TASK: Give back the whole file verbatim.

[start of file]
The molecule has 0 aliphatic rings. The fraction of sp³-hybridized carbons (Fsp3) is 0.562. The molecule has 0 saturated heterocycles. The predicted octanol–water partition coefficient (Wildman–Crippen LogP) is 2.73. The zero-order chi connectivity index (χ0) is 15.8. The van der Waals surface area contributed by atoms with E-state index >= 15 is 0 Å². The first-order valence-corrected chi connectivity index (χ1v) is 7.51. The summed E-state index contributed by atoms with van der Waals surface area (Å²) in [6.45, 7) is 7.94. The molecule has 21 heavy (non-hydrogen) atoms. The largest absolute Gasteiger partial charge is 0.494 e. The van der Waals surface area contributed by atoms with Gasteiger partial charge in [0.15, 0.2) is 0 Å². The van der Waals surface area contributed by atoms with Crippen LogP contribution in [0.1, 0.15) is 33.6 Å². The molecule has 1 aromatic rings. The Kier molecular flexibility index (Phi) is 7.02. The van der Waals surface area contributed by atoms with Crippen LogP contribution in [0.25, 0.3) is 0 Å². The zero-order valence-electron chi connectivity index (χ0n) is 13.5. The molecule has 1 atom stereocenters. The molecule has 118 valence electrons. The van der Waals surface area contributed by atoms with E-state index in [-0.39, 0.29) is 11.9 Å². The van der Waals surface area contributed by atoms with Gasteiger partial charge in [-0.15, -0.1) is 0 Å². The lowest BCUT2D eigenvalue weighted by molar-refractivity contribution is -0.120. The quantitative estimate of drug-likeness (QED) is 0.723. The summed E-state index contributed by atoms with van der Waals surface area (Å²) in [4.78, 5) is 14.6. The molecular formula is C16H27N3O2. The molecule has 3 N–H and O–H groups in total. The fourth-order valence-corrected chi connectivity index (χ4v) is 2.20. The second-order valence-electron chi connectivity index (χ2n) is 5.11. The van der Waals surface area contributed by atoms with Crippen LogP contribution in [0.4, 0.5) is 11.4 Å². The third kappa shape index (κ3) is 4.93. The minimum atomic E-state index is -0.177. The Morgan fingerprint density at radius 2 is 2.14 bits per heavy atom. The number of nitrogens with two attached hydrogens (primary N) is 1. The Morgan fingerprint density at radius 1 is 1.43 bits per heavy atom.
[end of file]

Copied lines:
The molecule has 0 aliphatic rings. The fraction of sp³-hybridized carbons (Fsp3) is 0.562. The molecule has 0 saturated heterocycles. The predicted octanol–water partition coefficient (Wildman–Crippen LogP) is 2.73. The zero-order chi connectivity index (χ0) is 15.8. The van der Waals surface area contributed by atoms with E-state index >= 15 is 0 Å². The first-order valence-corrected chi connectivity index (χ1v) is 7.51. The summed E-state index contributed by atoms with van der Waals surface area (Å²) in [6.45, 7) is 7.94. The molecule has 21 heavy (non-hydrogen) atoms. The largest absolute Gasteiger partial charge is 0.494 e. The van der Waals surface area contributed by atoms with Gasteiger partial charge in [0.15, 0.2) is 0 Å². The van der Waals surface area contributed by atoms with Crippen LogP contribution in [0.1, 0.15) is 33.6 Å². The molecule has 1 aromatic rings. The Kier molecular flexibility index (Phi) is 7.02. The van der Waals surface area contributed by atoms with Crippen LogP contribution in [0.25, 0.3) is 0 Å². The zero-order valence-electron chi connectivity index (χ0n) is 13.5. The molecule has 1 atom stereocenters. The molecule has 118 valence electrons. The van der Waals surface area contributed by atoms with E-state index in [-0.39, 0.29) is 11.9 Å². The van der Waals surface area contributed by atoms with Gasteiger partial charge in [-0.15, -0.1) is 0 Å². The lowest BCUT2D eigenvalue weighted by molar-refractivity contribution is -0.120. The quantitative estimate of drug-likeness (QED) is 0.723. The summed E-state index contributed by atoms with van der Waals surface area (Å²) in [4.78, 5) is 14.6. The molecular formula is C16H27N3O2. The molecule has 3 N–H and O–H groups in total. The fourth-order valence-corrected chi connectivity index (χ4v) is 2.20. The second-order valence-electron chi connectivity index (χ2n) is 5.11. The van der Waals surface area contributed by atoms with Crippen LogP contribution in [0.4, 0.5) is 11.4 Å². The third kappa shape index (κ3) is 4.93. The minimum atomic E-state index is -0.177. The Morgan fingerprint density at radius 2 is 2.14 bits per heavy atom. The number of nitrogens with two attached hydrogens (primary N) is 1. The Morgan fingerprint density at radius 1 is 1.43 bits per heavy atom.